Naeem Williams, a former Hawaii soldier, may learn this week if he will be sentenced to death for repeatedly beating his 5-year-old daughter and causing her death.
One of the arguments in his defense is that he was a victim of abuse himself. We take a closer look at the common causes of abuse to find out why Hawaii parents are hurting their children to see if this cycle of violence repeats itself, turning victims into abusers.
Talia Williams died after months of vicious beatings. Her father, Naeem claimed part of the reason for the attacks was that he had been beaten by his dad.
According to the Department of Health's most recent data, parental history of abuse is one of the factors identified as contributing to the abuse or neglect of a child, but it only makes up about one percent of the total number of confirmed cases.
The number of reported cases of abuse has been going down in recent years, but experts believe many more happen they never hear about.
"For every one case of child abuse reported, another five go unreported," said Aileen Deese, with Prevent Child Abuse Hawaii.
Williams had expressed anger over his daughter's inability to be potty-trained.
Frustration by parents, is found in the majority of abuse here in the islands and is the number one reason cited in cases confirmed by Child Protective Services.
"Parents cannot cope with their parenting responsibilities, they can't handle the stress," said Deese.
"When we get really stressed or have power struggles with your child, that's when you get really angry. Sometimes you lash out in ways you wouldn't normally because you are frustrated and don't have the tools to be an effective parent," said Lisa Groulx, with P.A.R.E.N.T.S. Inc. Hawaii.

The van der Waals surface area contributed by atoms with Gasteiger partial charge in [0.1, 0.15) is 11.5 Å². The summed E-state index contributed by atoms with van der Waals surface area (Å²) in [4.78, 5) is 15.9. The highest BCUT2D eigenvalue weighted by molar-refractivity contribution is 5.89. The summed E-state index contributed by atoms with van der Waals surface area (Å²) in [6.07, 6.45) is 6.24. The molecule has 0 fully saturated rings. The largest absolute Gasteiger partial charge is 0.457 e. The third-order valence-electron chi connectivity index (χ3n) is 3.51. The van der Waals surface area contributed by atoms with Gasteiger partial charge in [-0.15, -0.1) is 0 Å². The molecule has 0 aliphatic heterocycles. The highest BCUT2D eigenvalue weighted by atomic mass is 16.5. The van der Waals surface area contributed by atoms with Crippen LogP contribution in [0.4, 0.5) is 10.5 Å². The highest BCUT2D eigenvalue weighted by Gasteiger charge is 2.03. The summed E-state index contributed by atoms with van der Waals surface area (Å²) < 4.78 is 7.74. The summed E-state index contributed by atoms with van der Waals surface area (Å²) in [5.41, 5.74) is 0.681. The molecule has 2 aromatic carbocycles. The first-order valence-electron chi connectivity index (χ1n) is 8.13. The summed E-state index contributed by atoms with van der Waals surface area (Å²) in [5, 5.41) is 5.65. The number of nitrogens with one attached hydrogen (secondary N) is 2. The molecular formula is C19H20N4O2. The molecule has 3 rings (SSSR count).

At a recent P.A.R.E.N.T.S. Inc. Class in Kaneohe, moms and dads came to learn additional skills to make them better parents and better prepared for the challenges of raising a child.
"I thought it was going to be a whole lot easier than it is now," said Kahaluu parent Murray Fairman.
Parents not only listen, they also share their support and experiences with one another.
"The ones that have 5-,10-,15-year-olds, I can see what is going to happen with my 3-year-old as she gets bigger. I know what to look forward to, and not to get overexcited that this seems weird. I'm learning what's actually normal when kids are being raised," said Fairman.
Many new parents may not be prepared to deal with the physical and emotional fatigue of caring for children, especially crying, fussy babies and young kids.
According to CPS statistics, the majority of abuse cases happen to babies and children up to 5 years old.
Parents play a big part in caring for their children, but anyone can have a hand in cutting down on the number of child abuse cases.
"Reach out to your neighbors, to young families that are having a hard time. Offer to watch their kids once or take over food to help them handle the stresses. They need time out," said Deese.
In addition to physically harming a child, abuse can take the form of threatening harm, neglect, or psychological abuse.
Those who works with children are required by law to report suspected cases of child abuse -- not just teachers or doctors but coaches and Scout leaders. Those who fail to report abuse can be prosecuted.